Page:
Tayside coronavirus testing trial saves 8000 working days

MORE than 8000 lost working days were prevented through the initial phase of a coronavirus testing programme the First Minister hailed as “an exemplar of testing”.

NHS Tayside became the first health authority in Scotland to begin testing in March using a drive-through centre for symptomatic health and social care staff or their household members. Those who tested negative were able to return to work, while those testing positive could self-isolate as required.

The health board and the University of Dundee published the results yesterday, which showed that in the first three weeks of the programme 1890 tests were carried out, of which 417 (22%) were positive.

With results from more than three quarters of staff or family members returning negative results, affected staff were able to return to work.

The report estimated that more 8000 lost working days were prevented through the implementation of the programme.

Scottish Government figures indicated that during the peak of the health crisis more than one in 20 NHS Scotland staff were absent from work for reasons related to Covid-19.

The results cover the first three weeks of the programme but NHS Tayside has now conducted more than 4000 tests.

Dr Benjamin Parcell, consultant in Infection Control at Ninewells Hospital and the lead author of the report, said: “The success of this programme was the result of incredibly hard and rapid work across NHS Tayside to develop the testing facility, identify and train staff and increase testing capacity at our local virology laboratory.”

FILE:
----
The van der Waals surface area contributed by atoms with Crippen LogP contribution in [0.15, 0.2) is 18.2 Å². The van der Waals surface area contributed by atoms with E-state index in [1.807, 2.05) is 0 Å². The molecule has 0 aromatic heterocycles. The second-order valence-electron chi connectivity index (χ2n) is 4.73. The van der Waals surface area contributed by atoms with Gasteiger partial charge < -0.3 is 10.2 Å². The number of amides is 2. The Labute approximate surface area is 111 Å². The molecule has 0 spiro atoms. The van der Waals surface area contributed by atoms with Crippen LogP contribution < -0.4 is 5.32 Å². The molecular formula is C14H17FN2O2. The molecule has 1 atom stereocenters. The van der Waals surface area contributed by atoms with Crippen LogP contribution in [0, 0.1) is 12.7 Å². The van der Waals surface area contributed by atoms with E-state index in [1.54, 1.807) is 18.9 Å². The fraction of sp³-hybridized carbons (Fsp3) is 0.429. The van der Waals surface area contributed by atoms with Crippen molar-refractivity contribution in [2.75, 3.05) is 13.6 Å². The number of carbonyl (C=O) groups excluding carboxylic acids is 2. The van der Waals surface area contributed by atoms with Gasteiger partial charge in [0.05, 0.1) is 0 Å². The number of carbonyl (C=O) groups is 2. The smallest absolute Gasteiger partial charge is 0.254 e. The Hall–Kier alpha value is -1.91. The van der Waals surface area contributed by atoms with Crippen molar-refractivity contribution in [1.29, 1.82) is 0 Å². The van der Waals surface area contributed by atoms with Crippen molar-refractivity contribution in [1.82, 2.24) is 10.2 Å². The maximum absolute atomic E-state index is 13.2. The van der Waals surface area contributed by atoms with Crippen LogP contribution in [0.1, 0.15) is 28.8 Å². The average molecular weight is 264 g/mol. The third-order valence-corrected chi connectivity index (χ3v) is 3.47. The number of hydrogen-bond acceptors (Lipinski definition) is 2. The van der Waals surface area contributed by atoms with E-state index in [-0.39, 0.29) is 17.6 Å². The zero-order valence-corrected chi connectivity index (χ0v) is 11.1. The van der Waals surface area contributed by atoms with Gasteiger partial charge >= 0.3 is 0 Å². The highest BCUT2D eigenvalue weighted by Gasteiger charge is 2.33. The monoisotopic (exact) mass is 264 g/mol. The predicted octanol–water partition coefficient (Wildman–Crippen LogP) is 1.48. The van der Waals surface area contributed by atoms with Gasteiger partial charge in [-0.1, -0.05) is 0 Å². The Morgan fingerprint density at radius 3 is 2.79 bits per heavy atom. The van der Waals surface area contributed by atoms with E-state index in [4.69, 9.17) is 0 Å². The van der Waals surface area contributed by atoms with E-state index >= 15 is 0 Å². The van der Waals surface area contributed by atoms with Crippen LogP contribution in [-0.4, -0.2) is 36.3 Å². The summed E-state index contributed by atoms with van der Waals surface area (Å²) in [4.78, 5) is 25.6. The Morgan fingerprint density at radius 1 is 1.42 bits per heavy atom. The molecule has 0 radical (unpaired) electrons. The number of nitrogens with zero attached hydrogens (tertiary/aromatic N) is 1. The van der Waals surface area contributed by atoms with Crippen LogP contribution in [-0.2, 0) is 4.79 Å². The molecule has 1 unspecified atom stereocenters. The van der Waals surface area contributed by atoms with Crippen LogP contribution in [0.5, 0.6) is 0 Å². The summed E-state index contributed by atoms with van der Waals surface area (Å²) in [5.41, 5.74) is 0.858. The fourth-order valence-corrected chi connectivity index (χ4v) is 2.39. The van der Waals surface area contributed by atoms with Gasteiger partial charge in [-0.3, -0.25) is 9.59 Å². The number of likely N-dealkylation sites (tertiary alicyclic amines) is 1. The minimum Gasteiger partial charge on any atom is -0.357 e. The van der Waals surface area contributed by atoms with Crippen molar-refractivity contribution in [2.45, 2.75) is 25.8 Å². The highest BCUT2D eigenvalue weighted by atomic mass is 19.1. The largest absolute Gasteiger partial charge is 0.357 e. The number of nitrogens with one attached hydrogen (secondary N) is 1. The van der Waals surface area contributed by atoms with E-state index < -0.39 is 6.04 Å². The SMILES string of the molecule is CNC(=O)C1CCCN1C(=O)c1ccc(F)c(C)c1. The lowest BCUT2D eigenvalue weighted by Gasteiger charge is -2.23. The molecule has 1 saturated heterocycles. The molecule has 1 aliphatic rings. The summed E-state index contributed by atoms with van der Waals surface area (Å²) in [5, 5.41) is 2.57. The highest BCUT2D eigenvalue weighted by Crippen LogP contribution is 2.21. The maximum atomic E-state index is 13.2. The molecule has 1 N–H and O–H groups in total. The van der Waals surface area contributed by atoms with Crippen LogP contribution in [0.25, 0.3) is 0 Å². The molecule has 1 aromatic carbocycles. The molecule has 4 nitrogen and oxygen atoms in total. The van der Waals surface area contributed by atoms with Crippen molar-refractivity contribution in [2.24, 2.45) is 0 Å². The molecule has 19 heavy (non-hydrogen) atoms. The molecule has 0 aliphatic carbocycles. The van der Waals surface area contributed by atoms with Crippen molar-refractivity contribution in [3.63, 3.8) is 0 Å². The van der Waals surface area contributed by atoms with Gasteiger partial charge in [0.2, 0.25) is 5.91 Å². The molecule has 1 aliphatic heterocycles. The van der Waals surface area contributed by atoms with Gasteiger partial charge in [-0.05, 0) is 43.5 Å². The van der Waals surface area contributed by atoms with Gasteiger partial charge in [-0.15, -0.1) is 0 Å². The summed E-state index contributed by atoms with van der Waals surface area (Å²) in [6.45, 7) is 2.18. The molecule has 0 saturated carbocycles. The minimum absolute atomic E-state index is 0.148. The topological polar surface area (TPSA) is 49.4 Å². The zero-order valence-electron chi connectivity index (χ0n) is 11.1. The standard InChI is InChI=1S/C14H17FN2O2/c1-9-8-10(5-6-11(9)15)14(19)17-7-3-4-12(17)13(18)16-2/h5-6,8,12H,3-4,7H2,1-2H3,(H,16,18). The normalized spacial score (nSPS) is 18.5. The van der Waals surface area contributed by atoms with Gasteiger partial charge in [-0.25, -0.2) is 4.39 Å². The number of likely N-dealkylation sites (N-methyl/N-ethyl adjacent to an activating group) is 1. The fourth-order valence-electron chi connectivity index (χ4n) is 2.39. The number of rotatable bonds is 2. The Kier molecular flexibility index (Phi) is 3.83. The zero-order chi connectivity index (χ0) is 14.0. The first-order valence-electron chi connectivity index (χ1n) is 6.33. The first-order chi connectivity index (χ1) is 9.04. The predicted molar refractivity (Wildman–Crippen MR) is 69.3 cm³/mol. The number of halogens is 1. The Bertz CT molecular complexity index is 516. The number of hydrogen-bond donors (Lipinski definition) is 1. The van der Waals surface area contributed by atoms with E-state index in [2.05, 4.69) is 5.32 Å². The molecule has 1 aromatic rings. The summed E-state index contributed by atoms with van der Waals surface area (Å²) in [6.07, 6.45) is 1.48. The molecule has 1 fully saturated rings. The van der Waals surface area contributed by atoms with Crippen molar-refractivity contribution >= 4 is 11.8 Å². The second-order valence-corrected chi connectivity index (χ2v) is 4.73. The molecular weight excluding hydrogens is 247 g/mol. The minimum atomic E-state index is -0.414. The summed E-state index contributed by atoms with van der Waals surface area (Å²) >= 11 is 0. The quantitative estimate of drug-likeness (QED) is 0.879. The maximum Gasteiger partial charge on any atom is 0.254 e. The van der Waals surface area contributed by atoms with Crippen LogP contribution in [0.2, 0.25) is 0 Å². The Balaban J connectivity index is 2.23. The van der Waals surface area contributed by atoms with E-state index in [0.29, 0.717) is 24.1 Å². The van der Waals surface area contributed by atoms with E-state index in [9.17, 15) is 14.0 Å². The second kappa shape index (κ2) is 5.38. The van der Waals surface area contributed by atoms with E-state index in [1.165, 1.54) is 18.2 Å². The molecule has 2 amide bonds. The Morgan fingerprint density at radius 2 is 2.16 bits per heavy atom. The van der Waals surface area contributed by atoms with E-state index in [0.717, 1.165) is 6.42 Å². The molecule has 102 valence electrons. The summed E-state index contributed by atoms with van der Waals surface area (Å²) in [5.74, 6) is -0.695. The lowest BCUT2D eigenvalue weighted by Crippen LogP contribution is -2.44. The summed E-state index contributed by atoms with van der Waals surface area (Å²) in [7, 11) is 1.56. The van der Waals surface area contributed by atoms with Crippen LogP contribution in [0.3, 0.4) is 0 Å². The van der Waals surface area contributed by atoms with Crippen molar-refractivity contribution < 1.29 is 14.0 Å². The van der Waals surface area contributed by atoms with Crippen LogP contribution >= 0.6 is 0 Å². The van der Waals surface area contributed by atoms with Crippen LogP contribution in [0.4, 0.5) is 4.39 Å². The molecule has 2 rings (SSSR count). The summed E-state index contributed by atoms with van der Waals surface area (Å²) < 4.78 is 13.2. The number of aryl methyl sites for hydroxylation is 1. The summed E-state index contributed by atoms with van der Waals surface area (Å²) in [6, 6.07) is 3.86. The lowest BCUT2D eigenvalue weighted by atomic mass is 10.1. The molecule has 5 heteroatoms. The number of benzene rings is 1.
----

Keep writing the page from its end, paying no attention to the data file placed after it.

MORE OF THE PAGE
NHS Tayside operational medical director, Colin Fleming, said: “All of these teams working together under extreme pressure have delivered results that NHS Tayside is rightly proud of.”

Similar programmes have now been rolled out across the country and other key workers throughout Scotland are also being tested.

The published report does not yet touch on the extent to which testing has contributed to preventing transmission, but Professor James Chalmers from the University of Dundee said: “It is clear that staff testing has had an important impact in maintaining the resilience of our health service during the Covid-19 pandemic in Scotland.

“What will be important to look at over the coming months is the extent to which rapidly introducing testing of those in the social care sector in particular will have contributed to reducing cases and deaths in Tayside.

“We have learned from other countries that every test performed allows someone to isolate and reduces transmission which translates into fewer cases and deaths.”

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